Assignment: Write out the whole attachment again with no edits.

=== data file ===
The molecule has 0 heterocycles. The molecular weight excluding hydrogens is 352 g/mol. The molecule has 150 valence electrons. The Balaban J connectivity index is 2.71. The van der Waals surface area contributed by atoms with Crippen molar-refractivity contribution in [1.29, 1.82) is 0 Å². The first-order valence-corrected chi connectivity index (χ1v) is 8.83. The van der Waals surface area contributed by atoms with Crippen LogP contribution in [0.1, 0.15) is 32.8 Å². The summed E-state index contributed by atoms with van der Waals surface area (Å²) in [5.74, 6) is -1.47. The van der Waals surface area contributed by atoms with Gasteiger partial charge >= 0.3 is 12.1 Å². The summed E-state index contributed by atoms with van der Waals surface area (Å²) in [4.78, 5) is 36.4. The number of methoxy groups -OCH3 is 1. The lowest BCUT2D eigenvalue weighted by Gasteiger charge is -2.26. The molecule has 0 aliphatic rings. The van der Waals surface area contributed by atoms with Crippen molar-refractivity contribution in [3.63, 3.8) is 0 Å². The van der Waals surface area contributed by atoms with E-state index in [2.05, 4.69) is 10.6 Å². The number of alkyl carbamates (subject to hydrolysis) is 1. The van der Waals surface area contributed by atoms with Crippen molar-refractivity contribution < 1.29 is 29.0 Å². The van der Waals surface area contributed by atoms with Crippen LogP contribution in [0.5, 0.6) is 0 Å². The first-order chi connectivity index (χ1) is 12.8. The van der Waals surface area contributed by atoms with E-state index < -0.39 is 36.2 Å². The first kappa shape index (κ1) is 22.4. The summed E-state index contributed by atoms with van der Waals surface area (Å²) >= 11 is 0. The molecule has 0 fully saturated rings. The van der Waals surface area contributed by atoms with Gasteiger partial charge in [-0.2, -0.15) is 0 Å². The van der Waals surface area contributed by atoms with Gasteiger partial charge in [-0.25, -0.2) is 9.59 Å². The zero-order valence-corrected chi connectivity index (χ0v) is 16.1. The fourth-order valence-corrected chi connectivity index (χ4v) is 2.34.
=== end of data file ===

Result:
The molecule has 0 heterocycles. The molecular weight excluding hydrogens is 352 g/mol. The molecule has 150 valence electrons. The Balaban J connectivity index is 2.71. The van der Waals surface area contributed by atoms with Crippen molar-refractivity contribution in [1.29, 1.82) is 0 Å². The first-order valence-corrected chi connectivity index (χ1v) is 8.83. The van der Waals surface area contributed by atoms with Crippen LogP contribution in [0.1, 0.15) is 32.8 Å². The summed E-state index contributed by atoms with van der Waals surface area (Å²) in [5.74, 6) is -1.47. The van der Waals surface area contributed by atoms with Gasteiger partial charge >= 0.3 is 12.1 Å². The summed E-state index contributed by atoms with van der Waals surface area (Å²) in [4.78, 5) is 36.4. The number of methoxy groups -OCH3 is 1. The lowest BCUT2D eigenvalue weighted by Gasteiger charge is -2.26. The molecule has 0 aliphatic rings. The van der Waals surface area contributed by atoms with Crippen molar-refractivity contribution in [3.63, 3.8) is 0 Å². The van der Waals surface area contributed by atoms with E-state index in [2.05, 4.69) is 10.6 Å². The number of alkyl carbamates (subject to hydrolysis) is 1. The van der Waals surface area contributed by atoms with Crippen molar-refractivity contribution < 1.29 is 29.0 Å². The van der Waals surface area contributed by atoms with Crippen LogP contribution in [0.5, 0.6) is 0 Å². The first-order chi connectivity index (χ1) is 12.8. The van der Waals surface area contributed by atoms with E-state index < -0.39 is 36.2 Å². The first kappa shape index (κ1) is 22.4. The summed E-state index contributed by atoms with van der Waals surface area (Å²) >= 11 is 0. The molecule has 0 fully saturated rings. The van der Waals surface area contributed by atoms with Gasteiger partial charge in [-0.2, -0.15) is 0 Å². The van der Waals surface area contributed by atoms with Gasteiger partial charge in [-0.25, -0.2) is 9.59 Å². The zero-order valence-corrected chi connectivity index (χ0v) is 16.1. The fourth-order valence-corrected chi connectivity index (χ4v) is 2.34.